• A Muon Collider: Along with neutrinos, a high intensity collider will also generate a lot of 'heavy electrons' known as muons. For technical reasons that I lack space to cover here, while electron collider experiments are relatively inexpensive to build and operate, they are also inefficient because of the lightness of the electron. However a muon has very similar properties, except for a mass that is ~200 times greater than the electrons, meaning that a muon collider would be more efficient and would allow physicists to study a wide range of new reactions.
  • Muon-to-Electron Decay: Another benefit of having a large number of muons produced is to study the intriguing muon to electron decay channel. Aside from effects due to neutrino oscillations, which are a very weak effect on muon decays, muons cannot decay to electrons without generating a muon-neutrino. Add up the number of muons and muon neutrinos that go into a reaction, subtract the number of their antiparticles, and the result is constant in every reaction (except neutrino oscillations). But there is no reason for this to be true in general. While many conservation laws in physics have their basis in symmetry properties, this is not true of muon-numbers. And many proposed theories do predict a rare decay of a muon to an electron and a photon. This has never been seen, but it is potentially such a rare process that we wouldn't expect it to be detected in existing experiments. Maybe the ProjectX will generate enough muons that a few of these rare decays will be observed. (And then the theorist can debate whose theory came the closest to predicting the right decay rates)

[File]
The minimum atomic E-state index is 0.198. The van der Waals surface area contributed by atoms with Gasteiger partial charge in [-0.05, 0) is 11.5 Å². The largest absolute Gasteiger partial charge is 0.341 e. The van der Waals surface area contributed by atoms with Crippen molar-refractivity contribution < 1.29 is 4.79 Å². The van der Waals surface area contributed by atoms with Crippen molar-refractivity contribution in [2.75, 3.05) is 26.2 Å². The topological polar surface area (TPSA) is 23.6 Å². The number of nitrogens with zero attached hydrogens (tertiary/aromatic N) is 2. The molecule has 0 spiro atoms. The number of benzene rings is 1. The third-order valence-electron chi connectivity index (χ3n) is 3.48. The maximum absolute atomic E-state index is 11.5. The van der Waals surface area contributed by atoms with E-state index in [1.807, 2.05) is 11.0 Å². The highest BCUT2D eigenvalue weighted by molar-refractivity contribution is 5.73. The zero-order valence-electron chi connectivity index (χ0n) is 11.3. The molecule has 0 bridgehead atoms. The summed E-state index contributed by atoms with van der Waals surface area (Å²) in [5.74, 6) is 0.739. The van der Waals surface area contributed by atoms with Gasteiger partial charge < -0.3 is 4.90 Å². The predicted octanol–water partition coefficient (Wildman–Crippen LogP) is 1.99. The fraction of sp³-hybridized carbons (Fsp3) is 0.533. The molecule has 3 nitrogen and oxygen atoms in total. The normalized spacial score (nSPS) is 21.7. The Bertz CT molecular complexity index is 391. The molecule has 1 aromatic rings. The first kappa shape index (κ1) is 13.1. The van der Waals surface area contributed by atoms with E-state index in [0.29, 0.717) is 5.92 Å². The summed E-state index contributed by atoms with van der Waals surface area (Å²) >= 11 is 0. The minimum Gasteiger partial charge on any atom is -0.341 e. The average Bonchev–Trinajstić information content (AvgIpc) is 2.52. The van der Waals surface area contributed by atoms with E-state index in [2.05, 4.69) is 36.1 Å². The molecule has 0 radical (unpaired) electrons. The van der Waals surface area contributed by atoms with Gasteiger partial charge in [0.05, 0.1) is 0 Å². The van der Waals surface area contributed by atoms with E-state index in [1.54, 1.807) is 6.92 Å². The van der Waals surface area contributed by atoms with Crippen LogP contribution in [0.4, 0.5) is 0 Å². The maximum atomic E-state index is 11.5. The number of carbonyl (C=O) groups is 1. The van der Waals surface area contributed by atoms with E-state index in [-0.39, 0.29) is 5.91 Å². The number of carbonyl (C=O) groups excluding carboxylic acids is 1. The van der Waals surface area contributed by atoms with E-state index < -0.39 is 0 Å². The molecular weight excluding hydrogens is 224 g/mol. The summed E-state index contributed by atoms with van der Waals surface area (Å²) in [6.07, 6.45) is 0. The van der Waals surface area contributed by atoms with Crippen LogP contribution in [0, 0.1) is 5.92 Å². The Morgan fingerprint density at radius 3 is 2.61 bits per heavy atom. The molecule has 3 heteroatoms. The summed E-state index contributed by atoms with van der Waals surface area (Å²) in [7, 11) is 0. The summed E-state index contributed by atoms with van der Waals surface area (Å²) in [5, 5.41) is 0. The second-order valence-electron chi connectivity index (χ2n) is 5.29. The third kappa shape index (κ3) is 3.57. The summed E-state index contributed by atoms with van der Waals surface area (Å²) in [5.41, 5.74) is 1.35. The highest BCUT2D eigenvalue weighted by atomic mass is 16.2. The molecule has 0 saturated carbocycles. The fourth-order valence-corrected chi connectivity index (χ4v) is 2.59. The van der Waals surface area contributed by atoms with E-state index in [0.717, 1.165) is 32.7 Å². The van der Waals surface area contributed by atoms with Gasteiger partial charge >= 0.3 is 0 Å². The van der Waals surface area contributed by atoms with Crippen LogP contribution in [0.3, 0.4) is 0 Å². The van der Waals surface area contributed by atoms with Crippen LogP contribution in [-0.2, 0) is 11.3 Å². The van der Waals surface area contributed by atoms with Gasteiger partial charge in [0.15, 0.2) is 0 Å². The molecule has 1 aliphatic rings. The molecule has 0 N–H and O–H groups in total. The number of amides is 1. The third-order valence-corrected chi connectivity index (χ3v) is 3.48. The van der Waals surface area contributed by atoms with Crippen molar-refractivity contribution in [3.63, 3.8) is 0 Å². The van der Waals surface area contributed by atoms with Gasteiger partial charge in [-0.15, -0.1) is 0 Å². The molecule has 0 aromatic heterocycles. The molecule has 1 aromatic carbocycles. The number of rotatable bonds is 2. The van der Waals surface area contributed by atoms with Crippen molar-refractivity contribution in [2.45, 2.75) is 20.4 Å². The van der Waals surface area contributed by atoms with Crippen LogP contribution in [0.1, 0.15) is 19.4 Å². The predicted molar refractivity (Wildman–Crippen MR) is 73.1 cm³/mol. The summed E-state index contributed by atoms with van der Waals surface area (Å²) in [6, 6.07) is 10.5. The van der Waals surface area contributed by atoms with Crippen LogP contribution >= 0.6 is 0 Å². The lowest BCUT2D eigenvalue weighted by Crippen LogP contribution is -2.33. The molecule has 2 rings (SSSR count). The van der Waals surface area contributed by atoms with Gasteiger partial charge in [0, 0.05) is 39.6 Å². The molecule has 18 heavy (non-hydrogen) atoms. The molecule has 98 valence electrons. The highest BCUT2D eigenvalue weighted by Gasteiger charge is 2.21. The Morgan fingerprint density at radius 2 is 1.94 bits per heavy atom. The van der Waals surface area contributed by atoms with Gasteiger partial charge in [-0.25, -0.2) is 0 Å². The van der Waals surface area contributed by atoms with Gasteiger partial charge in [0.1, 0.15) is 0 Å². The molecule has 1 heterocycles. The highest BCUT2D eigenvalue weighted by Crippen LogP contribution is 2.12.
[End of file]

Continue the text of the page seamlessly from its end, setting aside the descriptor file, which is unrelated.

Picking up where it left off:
• Rare Kaon Decays: Kaons are interesting particles. While they are not fundamental particles, they do have one very special property. The laws of physics generally are the same for antiparticles in a mirror-image world as they are in our own world for ordinary particles (for those who are interested, this is called CP symmetry). However the decay of the neutral kaon was found to be different from the decay of its anti-particles. But these decays are still quite rare, and difficult to study. However the high intensity ProjectX could generate trillions of kaons, and study the decay of each one. For the first time, physicist would be able to see one-in-a-trillion decays which are produced by higher energy effects. An unknown force which has no direct effect on proton collisions below 10,000TeV could create large effects on these rare kaon decays. It may even be possible, in certain theories of higher energy physics, that at this intensity kaon decays could probe energy levels of over 100,000 TeV!